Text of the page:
The ideal temperature can be more or less depending on the ambient temperature and humidity in the environment.
04. Brooding Period
Hens need heat during the brooding period to keep their eggs warm and ensure the successful development of their embryos.
When a hen is brooding, she sits on her eggs to keep them at a consistent temperature, typically between 99-102F (37-39C).
This temperature is necessary for the eggs to develop properly and for the embryos to grow and hatch successfully.
The heat also helps stimulate embryo development and maintain its metabolic processes.
Without adequate heat, the embryos may not develop properly, leading to poor hatching rates or even death.
The heat also helps create a humid environment around the eggs, which is also important for proper embryo development.
This humidity helps to prevent the eggs from drying out, which can cause the embryos to become dehydrated and die.
Should I Heat My Chicken Coop In The Winter?
Haven’t you considered providing your flock’s heat lamps or other heat sources when you feel cold during the winter?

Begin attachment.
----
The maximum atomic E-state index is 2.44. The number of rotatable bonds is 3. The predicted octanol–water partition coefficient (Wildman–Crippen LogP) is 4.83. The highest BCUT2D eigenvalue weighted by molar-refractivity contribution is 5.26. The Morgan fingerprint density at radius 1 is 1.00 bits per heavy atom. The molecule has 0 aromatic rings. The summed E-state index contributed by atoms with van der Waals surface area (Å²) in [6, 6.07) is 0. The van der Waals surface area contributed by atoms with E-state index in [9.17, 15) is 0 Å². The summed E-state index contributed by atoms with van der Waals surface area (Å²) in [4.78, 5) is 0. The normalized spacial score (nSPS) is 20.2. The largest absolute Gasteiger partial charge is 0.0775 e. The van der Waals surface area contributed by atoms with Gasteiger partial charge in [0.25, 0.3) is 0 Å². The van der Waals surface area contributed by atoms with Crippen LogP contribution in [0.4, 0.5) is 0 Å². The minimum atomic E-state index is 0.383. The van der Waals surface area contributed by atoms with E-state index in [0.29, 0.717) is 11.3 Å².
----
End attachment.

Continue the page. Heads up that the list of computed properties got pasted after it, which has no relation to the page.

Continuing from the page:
This is a common practice among most chicken keepers. But we forget that our feathered friends don’t feel as cold as we do during the extreme cold seasons.
Whether it is cold-hardy or heat-tolerated chickens, they can survive easily, even in close to minus or below minus degree temperatures.
But you must be wondering why chickens don’t need a heat lamp when you feel cold, right?
There are two reasons behind it. Firstly, flocks have thicker feathers on top of their body. They keep them from external weather conditions heavily.
Secondly, chooks can naturally regulate their body temperature through their hypothalamus.
Due to the absence of sweat glands, they don’t lose heat through transpiration. It allows them to retain heat for a long time and keep themselves warm.
Why Can Heat Lamps Be A Problem?
It is not always best to use heat lamps.
Chicken keepers may experience various problems from using heat lamps.
The followings are common problems chicken owners are likely to face.
01. Fire Hazard
Heat lamps are likely to catch fire as they have infrared radiation.
The fire hazard chances are more if there is any design fault.
Many chicken keepers buy inferior-quality heat lamps to save a few bucks.
Unfortunately, they pay a heavy price for this mistake.
If you mistakenly keep them near bedding material or any other flammable object, they are likely to cause fire hazards.
The problem may occur if the heat lamps remain unattended for several days.
Don’t you check and monitor your chicken heat lamp regularly?
When this electrical device continuously runs for several days, it will cause overheating.
Chickens may struggle to regulate their body temperature due to excessive heat.
Reducing the heat when the chicken coop becomes hot enough is necessary.